Crude Apache Theatre Company Facebook page -

Friends of Kett's Heights Facebook page -

Thursday, 10 August 2017

Sonic Youths Celebrate Three Years of Showcases at Norwich Arts Centre

What a day for a third birthday party! It is August, but the rain started about lunchtime and just got heavier and heavier and heavier as the afternoon progressed. Even by early evening it was still coming down so hard that I had no option but to get the car out if I was going to attend the celebrations organised by Annie Catwoman at Norwich Arts Centre to celebrate three years of her Sonic Youths Showcases.

Open to all musicians of any genre, as long as they are between the ages of 14 and 19, Sonic Youths has provided a regular platform for young acts with original material who are either looking to make the move from practice and rehearsal to performing in front of a live audience, or just want to experience the atmosphere of playing in this prestigious venue.

Submission of demos in either audio or video format is invited by Annie, who then curates a lunchtime showcase in the Adnams Mission Hall Bar every three months or so. And once she has gotten her claws into you, you will probably be invited back to take part in further Sonic Youths events, either back at NAC or at various festival stages across the region. So far this this year Sonic Youths have had a stage in Norwich city centre as part of YNAF for the Lord Mayor's Celebrations, organised a couple of #ICYMI ('in case you missed it') reunion shows, and also curated a stage at Latitude. And as her sonic youths ultimately grow and fly away Annie continues to follow them all, posting updates and news via the Sonic Youths social media pages.

So tonight we have five acts performing, three on the main stage and two in the Adnams Mission Hall Bar. First up on the main stage is multi-instrumentalist and singer Hydra Lerna, known to many of us as Abigail Blake. Still playing her trademark harp, but now with a sound that capitalises on her growing production and studio skills, Abigail's new material seems to be advancing away from her earlier fusion of dubstep beats overlaid with twinkling loops, and is now entering a phase of self-exploration and new sounds. However, the harp has not yet been abandoned, and we are also treated to a recently composed instrumental piece that seems to take inspiration from her own personal hero, Agnes Obel.

In the bar Flora Pechey is already on stage and waiting to go. She has a confidence that defies an appearance of vulnerability, a voice that is gentle yet is clearly capable of reaching the big notes, and a songwriting style that is peppered with moments of unique phrasing that seem to possess almost hip-hop etymology. 

We'll Be Detectives perform tonight on the main stage as a three-piece, fronted by guitarist and lead singer Jonny Briggs. They are grungey, but without falling into the trap of trying to be or sound like Nirvana. Their own description of 'alternative rock bangers for everyone' seems to sum them up perfectly. Great songs executed with real stage presence.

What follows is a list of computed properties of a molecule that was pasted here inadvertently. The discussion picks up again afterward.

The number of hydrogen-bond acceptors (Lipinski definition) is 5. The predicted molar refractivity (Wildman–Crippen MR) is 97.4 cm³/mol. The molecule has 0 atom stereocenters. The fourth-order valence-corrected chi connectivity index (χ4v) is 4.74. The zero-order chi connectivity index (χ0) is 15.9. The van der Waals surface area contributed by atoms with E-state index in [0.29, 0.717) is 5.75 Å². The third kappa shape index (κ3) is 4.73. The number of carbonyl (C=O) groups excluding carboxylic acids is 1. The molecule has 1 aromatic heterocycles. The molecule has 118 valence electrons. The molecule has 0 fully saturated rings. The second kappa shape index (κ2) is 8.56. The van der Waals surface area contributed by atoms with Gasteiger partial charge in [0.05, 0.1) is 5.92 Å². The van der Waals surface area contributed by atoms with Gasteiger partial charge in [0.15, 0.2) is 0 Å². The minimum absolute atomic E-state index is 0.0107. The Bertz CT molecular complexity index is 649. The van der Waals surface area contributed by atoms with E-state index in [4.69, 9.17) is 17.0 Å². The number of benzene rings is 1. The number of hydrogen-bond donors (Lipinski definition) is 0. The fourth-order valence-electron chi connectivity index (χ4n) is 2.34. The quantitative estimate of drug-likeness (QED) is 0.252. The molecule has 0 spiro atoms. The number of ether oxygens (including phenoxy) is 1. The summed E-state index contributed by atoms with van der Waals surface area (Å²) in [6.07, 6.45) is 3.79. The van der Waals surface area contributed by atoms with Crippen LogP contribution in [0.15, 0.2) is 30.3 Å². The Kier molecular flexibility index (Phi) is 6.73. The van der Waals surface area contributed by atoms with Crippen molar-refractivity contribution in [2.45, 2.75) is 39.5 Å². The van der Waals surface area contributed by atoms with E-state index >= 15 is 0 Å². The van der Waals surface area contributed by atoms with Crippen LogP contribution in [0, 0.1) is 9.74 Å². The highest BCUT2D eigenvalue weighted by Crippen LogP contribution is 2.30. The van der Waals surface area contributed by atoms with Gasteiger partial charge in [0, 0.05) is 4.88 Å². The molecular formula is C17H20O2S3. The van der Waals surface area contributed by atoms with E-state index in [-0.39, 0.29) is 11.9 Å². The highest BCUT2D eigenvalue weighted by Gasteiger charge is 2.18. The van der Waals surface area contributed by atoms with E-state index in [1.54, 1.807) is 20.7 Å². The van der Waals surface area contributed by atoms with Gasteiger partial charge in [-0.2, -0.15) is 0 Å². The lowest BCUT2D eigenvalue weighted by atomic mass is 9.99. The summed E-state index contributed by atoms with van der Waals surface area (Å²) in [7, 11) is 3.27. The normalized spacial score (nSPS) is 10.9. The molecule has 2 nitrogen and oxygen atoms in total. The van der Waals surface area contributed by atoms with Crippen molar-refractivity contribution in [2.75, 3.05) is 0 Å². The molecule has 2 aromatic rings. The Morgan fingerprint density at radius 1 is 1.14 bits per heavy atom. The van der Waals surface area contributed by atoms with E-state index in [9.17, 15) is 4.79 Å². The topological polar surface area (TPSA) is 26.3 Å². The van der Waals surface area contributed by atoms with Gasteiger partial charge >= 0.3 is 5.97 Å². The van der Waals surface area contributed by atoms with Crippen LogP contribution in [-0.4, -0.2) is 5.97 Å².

Back in the bar one of the most talented of the new wave of Norwich singer-songwriters is setting up. Finn Doherty is a record company A&R person's dream - chiselled good looks, confident and personable - and possessing a sackful of songs deftly performed on guitars backed up with an array of pedals, samples and loops. As he plays, a group of girls move forward to surround him and begin to dance. Blend the musical DNAs of Ed Sheeran and Declan McKenna and you could create a singer more valuable than a bumper bag of bitcoins. But do it quickly, before this guy makes it big. 

The final act nearly doesn't make it beyond the first two lines of their opening number when Peach Club vocalist Katie Revell suddenly and without warning hits the stage, leaving the rest of the band not knowing quite what to do. Apparently the band had been throwing some shapes in the dressing room earlier when Katie had twisted her knee. Hopefully it is nothing more serious. The way she went down it looked as though a ligament might have snapped. A chair and an ice-pack are quickly located and rushed onto the stage, and Katie bravely re-starts the set from a seated position. But it isn't long before once again the energy and sounds of Peach Club prove impossible not to get up and dance to, even if you are the injured lead singer. Getting better and better with each and every performance, Peach Club have a defiant riot-grrrl politic and attitude that the music business desperately needs. Just take it easy in those pre-show warm-ups.

Hydra Lerna website -

Flora Pechey on Soundcloud -

We'll Be Detectives on Bandcamp -
We'll Be Detectives Facebook -

Finn Doherty on Soundcloud -

Peach Club on Soundcloud -

Sonic Youths Twitter -

The next Sonic Youths showcase will take place at Norwich Arts Centre on Saturday 9th September. Check out for further details.